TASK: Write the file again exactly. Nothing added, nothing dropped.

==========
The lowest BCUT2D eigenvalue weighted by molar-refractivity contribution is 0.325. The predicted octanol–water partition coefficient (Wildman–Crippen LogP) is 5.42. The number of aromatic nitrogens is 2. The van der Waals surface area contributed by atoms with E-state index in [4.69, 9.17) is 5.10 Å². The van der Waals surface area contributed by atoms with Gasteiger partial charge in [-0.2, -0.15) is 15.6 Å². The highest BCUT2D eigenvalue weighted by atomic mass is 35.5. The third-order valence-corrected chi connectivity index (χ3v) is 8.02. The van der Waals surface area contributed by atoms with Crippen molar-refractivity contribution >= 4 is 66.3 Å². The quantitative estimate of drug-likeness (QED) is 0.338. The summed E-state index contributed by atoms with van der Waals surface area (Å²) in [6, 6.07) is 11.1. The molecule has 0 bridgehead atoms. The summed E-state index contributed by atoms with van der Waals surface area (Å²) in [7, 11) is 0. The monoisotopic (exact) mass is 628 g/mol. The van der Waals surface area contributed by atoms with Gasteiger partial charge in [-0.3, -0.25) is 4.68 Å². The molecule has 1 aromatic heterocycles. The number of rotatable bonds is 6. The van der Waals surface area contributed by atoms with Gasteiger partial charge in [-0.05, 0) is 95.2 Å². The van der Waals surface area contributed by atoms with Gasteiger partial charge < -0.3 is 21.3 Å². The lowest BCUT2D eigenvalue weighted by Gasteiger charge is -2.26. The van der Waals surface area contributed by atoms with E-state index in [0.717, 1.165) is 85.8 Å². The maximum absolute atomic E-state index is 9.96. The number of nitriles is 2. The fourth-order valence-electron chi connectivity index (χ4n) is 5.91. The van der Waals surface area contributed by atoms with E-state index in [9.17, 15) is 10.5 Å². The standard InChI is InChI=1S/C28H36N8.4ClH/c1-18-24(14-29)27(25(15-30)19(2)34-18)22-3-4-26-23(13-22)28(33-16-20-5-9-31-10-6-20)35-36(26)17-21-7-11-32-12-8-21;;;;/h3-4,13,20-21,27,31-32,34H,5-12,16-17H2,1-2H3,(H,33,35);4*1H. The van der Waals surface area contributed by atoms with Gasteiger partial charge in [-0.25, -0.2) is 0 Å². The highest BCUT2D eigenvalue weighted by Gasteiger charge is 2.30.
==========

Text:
The lowest BCUT2D eigenvalue weighted by molar-refractivity contribution is 0.325. The predicted octanol–water partition coefficient (Wildman–Crippen LogP) is 5.42. The number of aromatic nitrogens is 2. The van der Waals surface area contributed by atoms with E-state index in [4.69, 9.17) is 5.10 Å². The van der Waals surface area contributed by atoms with Gasteiger partial charge in [-0.2, -0.15) is 15.6 Å². The highest BCUT2D eigenvalue weighted by atomic mass is 35.5. The third-order valence-corrected chi connectivity index (χ3v) is 8.02. The van der Waals surface area contributed by atoms with Crippen molar-refractivity contribution >= 4 is 66.3 Å². The quantitative estimate of drug-likeness (QED) is 0.338. The summed E-state index contributed by atoms with van der Waals surface area (Å²) in [6, 6.07) is 11.1. The molecule has 0 bridgehead atoms. The summed E-state index contributed by atoms with van der Waals surface area (Å²) in [7, 11) is 0. The monoisotopic (exact) mass is 628 g/mol. The van der Waals surface area contributed by atoms with Gasteiger partial charge in [-0.3, -0.25) is 4.68 Å². The molecule has 1 aromatic heterocycles. The number of rotatable bonds is 6. The van der Waals surface area contributed by atoms with Gasteiger partial charge in [-0.05, 0) is 95.2 Å². The van der Waals surface area contributed by atoms with Gasteiger partial charge < -0.3 is 21.3 Å². The lowest BCUT2D eigenvalue weighted by Gasteiger charge is -2.26. The van der Waals surface area contributed by atoms with E-state index in [0.717, 1.165) is 85.8 Å². The maximum absolute atomic E-state index is 9.96. The number of nitriles is 2. The fourth-order valence-electron chi connectivity index (χ4n) is 5.91. The van der Waals surface area contributed by atoms with E-state index in [9.17, 15) is 10.5 Å². The standard InChI is InChI=1S/C28H36N8.4ClH/c1-18-24(14-29)27(25(15-30)19(2)34-18)22-3-4-26-23(13-22)28(33-16-20-5-9-31-10-6-20)35-36(26)17-21-7-11-32-12-8-21;;;;/h3-4,13,20-21,27,31-32,34H,5-12,16-17H2,1-2H3,(H,33,35);4*1H. The van der Waals surface area contributed by atoms with Gasteiger partial charge in [-0.25, -0.2) is 0 Å². The highest BCUT2D eigenvalue weighted by Gasteiger charge is 2.30.